The smoke protection apron prevents smoke penetrating the lift shaft.

The smoke protection apron prevents smoke penetrating the lift shaft. (Photo: © Meiller Aufzugtüren)

Spread of smoke in buildings


Fire catastrophes repeatedly make clear just how necessary it is not just to prevent the spread of fire, but also of smoke in buildings. Lift doors according to EN 81-58 reliably prevent fire spreading.

But the lift shaft runs through the centre of the building, crossing several fire compartments. Smoke continues to get into the lift shaft through the chimney effect and can spread through different fire compartments.

By Jürgen Kral

The demands on the performance of lift doors rise with the size of a building in the same proportion as the requirements for fire protection. The bigger the building, the greater the requirements on the lift doors in terms of performance, speed, noise and energy. As a result, the moveable components of a door must work as far as possible without contact with each other. The fire resistance class is defined in EN 81-58 or ISO 3008.

Due to the gap required for operation, there is a great deal of permeability. The familiar solutions here are for example a "door in front of a door" to distribute fire protection and smoke protection across two components. Thus, combining both properties in one product would be a lasting enhancement of safety in buildings.

Smoke extraction in the shaft would be considerably improved and fire protection planners would have more planning freedom. Furthermore, such a product would simplify the effort for maintenance and care, since both properties would be maintained by a single maintenance company.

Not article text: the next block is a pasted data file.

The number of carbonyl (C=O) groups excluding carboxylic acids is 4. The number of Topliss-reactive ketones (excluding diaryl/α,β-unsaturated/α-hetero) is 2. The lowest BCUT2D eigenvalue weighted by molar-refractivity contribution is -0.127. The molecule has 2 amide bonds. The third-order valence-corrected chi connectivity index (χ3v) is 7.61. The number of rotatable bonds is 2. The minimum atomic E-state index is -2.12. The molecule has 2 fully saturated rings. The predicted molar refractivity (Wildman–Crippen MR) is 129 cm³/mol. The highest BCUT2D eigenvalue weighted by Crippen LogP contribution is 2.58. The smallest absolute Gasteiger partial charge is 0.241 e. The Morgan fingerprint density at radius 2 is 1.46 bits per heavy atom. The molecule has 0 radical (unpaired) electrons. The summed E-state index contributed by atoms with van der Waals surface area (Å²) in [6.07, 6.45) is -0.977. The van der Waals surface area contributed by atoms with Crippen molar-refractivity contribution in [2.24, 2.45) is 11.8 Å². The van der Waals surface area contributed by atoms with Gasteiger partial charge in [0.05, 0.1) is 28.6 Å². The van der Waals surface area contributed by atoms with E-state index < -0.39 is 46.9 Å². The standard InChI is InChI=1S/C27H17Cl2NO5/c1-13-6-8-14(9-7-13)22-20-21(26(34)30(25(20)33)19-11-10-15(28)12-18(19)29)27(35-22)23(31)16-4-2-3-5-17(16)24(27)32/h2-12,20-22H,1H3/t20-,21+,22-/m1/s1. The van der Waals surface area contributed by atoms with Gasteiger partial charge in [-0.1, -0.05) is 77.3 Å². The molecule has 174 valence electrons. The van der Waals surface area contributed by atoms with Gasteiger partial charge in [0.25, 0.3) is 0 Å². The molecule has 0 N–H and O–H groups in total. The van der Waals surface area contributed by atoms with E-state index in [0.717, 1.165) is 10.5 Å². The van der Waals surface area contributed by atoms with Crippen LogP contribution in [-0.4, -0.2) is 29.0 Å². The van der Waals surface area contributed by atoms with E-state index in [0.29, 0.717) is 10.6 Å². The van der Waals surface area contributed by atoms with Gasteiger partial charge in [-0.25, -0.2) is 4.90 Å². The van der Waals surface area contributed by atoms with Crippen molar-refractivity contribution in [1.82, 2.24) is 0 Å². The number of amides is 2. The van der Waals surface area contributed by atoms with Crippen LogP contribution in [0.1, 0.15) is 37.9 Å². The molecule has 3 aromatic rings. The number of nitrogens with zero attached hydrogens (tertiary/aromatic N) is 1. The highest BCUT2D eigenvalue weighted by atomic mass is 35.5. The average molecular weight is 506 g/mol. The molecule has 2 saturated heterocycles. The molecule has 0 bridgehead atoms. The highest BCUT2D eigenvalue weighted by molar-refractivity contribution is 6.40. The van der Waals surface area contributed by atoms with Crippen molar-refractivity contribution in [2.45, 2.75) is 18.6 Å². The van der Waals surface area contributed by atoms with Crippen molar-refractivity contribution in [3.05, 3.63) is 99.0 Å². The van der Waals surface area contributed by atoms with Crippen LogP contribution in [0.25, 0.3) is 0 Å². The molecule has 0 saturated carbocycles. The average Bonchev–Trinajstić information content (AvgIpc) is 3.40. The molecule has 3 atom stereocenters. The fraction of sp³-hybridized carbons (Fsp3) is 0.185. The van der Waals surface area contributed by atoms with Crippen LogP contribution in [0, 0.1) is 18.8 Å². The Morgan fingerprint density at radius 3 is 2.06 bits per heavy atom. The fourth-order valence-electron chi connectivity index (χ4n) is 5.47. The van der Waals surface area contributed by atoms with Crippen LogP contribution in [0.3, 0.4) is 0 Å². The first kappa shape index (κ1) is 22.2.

Performance or smoke protection?

Theoretically, sealing fire-tested doors with corresponding materials retrospectively would be possible. However, this would involve introducing an additional fire load into the door, which would impair the fire approval according to EN 81-58. Furthermore, sealing the gap would reduce the performance of the door.

Two-leaf, centrally opening landing sliding door in SmokeGuard design. Photo: © Meiller AufzugtürenTwo-leaf, centrally opening landing sliding door in SmokeGuard design. Photo: © Meiller Aufzugtüren

This point of departure makes it clear that performance and smoke protection have to be handled separately. Since performance is important for the use of the lift and a smoke seal only required in the event of fire, there is no reason to maintain both properties permanently. This opens up the possibility of situational treatment of both scenarios.

The products of component manufacturer Meiller Aufzugtüren GmbH from Munich offer solutions for fire protection doors according to EN 81-58. To achieve smoke protection properties, these were combined with a well-known manufacturer’s fire apron, which does not affect the fire approval criteria of the doors.

Protecting the lift shaft against smoke

Meiller SmokeGuard combines a smoke seal with a performance-oriented landing door. Consequently, depending on the situation, the floors can be provided with a seal with very low leakage rates. This favours smoke extraction in the lift shaft, offers fire protection planners more liberties and simplifies maintenance and care of the entire system.

The modular management of SmokeGuard permits communication with the fire alarm control centre and lift controller. As a result, the individual fire aprons can be opened or closed, depending on the situation. The planning here is provided from one source by the lift builder.

Tested and confirmed

An accredited fire institute has tested and confirmed this combination. The attachment of a fire apron to the fire-tested landing door does not impair the fire resistance class of the door in any way.

The combination of the fire-tested Meiller landing doors with a smoke apron is the first lift landing door solution with integrated smoke seal on the market. To prevent smoke spreading from one floor via the lift shaft to other floors in the event of fire, the smoke apron closes in front of the landing door in order to shield the shaft from the floor.

Consequently, a seal is present for lifts according to floors and the smoke extraction in the building can be channelled in a targeted manner. Triggering of the smoke apron is integrated by the use of a universal controller in all conceivable scenarios (static or dynamic fire management, fire alarm control centre, etc.).

The author is product manager at Meiller Aufzugtüren.

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